MuWi Aktuell

Peripheral Ritual Lives: Exploring the Marginality of Women’s Shamanic Subculture in South Korea

Dr. Simon Mills

This lecture is organized in collaboration with the Centre for Gender Studies

May 18, 2022, 14:00, Reiterkaserne, Raum 150

Abstract

In South Korea, shamanism has long existed as a peripheral religious subculture, wherein the vast majority of participants – both shamans and adherents – are women. Small tight-knit groups cluster around their locally-based religious authority figures, gathering in out-of-the-way places to chat, ascertain the true causes of problems, identify possible solutions, and conduct rituals. In their worldview, the spiritual dimension is always involved in human affairs, and petitions and offerings are made to the spirits of the living, the lingering spirits of the dead, the ancestral spirits, and a large pantheon of gods relating to all facets of life and the natural world. By chanting prayers, singing songs, sharing stories, beating out powerful rhythms, summoning spirits, and undertaking richly symbolic participative ritual actions, the shamans and their followers seek to bring the spirits back into a state of harmonious equilibrium.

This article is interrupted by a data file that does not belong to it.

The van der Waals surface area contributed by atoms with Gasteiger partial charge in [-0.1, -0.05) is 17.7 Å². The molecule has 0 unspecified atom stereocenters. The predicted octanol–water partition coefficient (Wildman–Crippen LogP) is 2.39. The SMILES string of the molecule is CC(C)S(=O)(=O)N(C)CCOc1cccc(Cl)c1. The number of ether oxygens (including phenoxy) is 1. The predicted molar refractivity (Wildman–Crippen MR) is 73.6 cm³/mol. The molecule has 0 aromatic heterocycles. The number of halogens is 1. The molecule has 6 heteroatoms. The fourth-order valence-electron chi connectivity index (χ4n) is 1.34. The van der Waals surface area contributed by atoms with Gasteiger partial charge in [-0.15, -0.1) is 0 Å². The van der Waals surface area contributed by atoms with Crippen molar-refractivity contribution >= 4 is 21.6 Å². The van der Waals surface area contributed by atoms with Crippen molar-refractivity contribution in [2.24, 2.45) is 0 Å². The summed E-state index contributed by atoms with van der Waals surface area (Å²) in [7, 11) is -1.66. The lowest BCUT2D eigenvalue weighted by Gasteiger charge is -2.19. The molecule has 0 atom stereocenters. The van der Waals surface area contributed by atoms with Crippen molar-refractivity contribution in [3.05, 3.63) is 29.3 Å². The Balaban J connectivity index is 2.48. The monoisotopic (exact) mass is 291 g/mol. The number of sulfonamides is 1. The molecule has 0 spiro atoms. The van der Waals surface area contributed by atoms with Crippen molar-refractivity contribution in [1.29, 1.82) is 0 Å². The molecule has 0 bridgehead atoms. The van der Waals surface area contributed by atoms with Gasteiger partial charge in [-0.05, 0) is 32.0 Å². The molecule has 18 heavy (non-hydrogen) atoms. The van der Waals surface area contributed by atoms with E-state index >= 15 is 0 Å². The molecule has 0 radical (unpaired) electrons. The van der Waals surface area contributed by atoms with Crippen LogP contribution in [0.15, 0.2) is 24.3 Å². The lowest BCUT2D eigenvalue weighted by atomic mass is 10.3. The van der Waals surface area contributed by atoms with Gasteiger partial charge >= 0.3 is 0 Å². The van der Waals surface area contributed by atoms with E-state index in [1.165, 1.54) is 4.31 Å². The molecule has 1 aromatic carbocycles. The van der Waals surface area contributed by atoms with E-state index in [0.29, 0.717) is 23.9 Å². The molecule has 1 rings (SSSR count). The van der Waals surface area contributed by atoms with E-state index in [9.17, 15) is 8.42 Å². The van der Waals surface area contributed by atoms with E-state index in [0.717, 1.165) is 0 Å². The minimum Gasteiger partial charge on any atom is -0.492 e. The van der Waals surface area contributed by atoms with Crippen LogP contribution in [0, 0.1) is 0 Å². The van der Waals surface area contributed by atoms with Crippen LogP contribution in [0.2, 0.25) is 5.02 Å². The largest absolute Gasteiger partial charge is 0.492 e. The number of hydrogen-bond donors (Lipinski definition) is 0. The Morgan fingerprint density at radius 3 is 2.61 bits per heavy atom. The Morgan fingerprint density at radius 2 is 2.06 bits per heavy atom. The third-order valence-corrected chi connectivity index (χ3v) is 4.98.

This paper specifically addresses the following question: why is it that these women and their practices exist on the fringes of society, often viewed with suspicion or contempt? To shed light on this topic, I explore historical conceptions of gender and gender roles in Korean culture, examine the shamans’ beliefs and practices in more depth, apply sociological theories concerning marginalisation, and consider the shamans’ own testimonies regarding how they came to be where they are.

Dr. Simon Mills

Dr. Simon Mills is an ethnomusicologist specialising in South Korean music, music’s roles in ritual and healing contexts, systems of musical representation (terminology and notation systems), musical analysis, and performance theory. His main area of expertise is Korean shaman music, which he has researched extensively in the field, working with both charismatic and non-charismatic ritualists. More recently, his research has branched out to explore Korean Buddhist chanting practices and amateur music-making in communities. Dr. Mills is based in the Music Department of Durham University, UK.